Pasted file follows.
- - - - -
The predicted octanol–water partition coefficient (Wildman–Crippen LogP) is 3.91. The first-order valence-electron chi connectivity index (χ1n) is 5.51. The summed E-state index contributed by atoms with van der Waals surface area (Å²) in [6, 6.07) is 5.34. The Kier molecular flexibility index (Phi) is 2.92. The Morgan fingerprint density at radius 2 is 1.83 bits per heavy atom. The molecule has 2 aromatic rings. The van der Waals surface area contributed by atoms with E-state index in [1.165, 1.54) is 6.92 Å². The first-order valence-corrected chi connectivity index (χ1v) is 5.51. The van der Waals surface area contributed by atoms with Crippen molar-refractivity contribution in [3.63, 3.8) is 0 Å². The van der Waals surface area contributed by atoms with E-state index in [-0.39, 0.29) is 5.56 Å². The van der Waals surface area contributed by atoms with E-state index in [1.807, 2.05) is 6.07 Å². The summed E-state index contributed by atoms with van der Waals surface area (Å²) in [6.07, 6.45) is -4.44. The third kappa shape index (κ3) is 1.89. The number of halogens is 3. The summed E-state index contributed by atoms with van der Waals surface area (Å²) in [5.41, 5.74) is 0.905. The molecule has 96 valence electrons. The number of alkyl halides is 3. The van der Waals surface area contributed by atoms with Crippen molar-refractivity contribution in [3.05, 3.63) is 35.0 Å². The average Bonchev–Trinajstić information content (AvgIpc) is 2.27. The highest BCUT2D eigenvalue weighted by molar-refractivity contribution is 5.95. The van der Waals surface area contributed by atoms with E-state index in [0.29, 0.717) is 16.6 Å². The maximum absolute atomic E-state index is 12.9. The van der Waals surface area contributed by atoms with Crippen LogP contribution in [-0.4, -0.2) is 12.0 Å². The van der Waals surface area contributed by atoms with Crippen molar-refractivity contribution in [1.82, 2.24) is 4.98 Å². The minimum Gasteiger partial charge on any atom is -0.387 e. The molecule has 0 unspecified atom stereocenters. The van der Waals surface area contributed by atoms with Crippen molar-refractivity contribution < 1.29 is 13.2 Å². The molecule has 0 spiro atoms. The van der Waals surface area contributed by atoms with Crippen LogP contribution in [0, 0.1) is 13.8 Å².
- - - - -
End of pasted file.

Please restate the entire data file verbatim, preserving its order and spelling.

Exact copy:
The predicted octanol–water partition coefficient (Wildman–Crippen LogP) is 3.91. The first-order valence-electron chi connectivity index (χ1n) is 5.51. The summed E-state index contributed by atoms with van der Waals surface area (Å²) in [6, 6.07) is 5.34. The Kier molecular flexibility index (Phi) is 2.92. The Morgan fingerprint density at radius 2 is 1.83 bits per heavy atom. The molecule has 2 aromatic rings. The van der Waals surface area contributed by atoms with E-state index in [1.165, 1.54) is 6.92 Å². The first-order valence-corrected chi connectivity index (χ1v) is 5.51. The van der Waals surface area contributed by atoms with Crippen molar-refractivity contribution in [3.63, 3.8) is 0 Å². The van der Waals surface area contributed by atoms with E-state index in [-0.39, 0.29) is 5.56 Å². The van der Waals surface area contributed by atoms with E-state index in [1.807, 2.05) is 6.07 Å². The summed E-state index contributed by atoms with van der Waals surface area (Å²) in [6.07, 6.45) is -4.44. The third kappa shape index (κ3) is 1.89. The number of halogens is 3. The summed E-state index contributed by atoms with van der Waals surface area (Å²) in [5.41, 5.74) is 0.905. The molecule has 96 valence electrons. The number of alkyl halides is 3. The van der Waals surface area contributed by atoms with Crippen molar-refractivity contribution in [3.05, 3.63) is 35.0 Å². The average Bonchev–Trinajstić information content (AvgIpc) is 2.27. The highest BCUT2D eigenvalue weighted by molar-refractivity contribution is 5.95. The van der Waals surface area contributed by atoms with E-state index in [0.29, 0.717) is 16.6 Å². The maximum absolute atomic E-state index is 12.9. The van der Waals surface area contributed by atoms with Crippen LogP contribution in [-0.4, -0.2) is 12.0 Å². The van der Waals surface area contributed by atoms with Crippen molar-refractivity contribution in [1.82, 2.24) is 4.98 Å². The minimum Gasteiger partial charge on any atom is -0.387 e. The molecule has 0 unspecified atom stereocenters. The van der Waals surface area contributed by atoms with Crippen molar-refractivity contribution < 1.29 is 13.2 Å². The molecule has 0 spiro atoms. The van der Waals surface area contributed by atoms with Crippen LogP contribution in [0, 0.1) is 13.8 Å².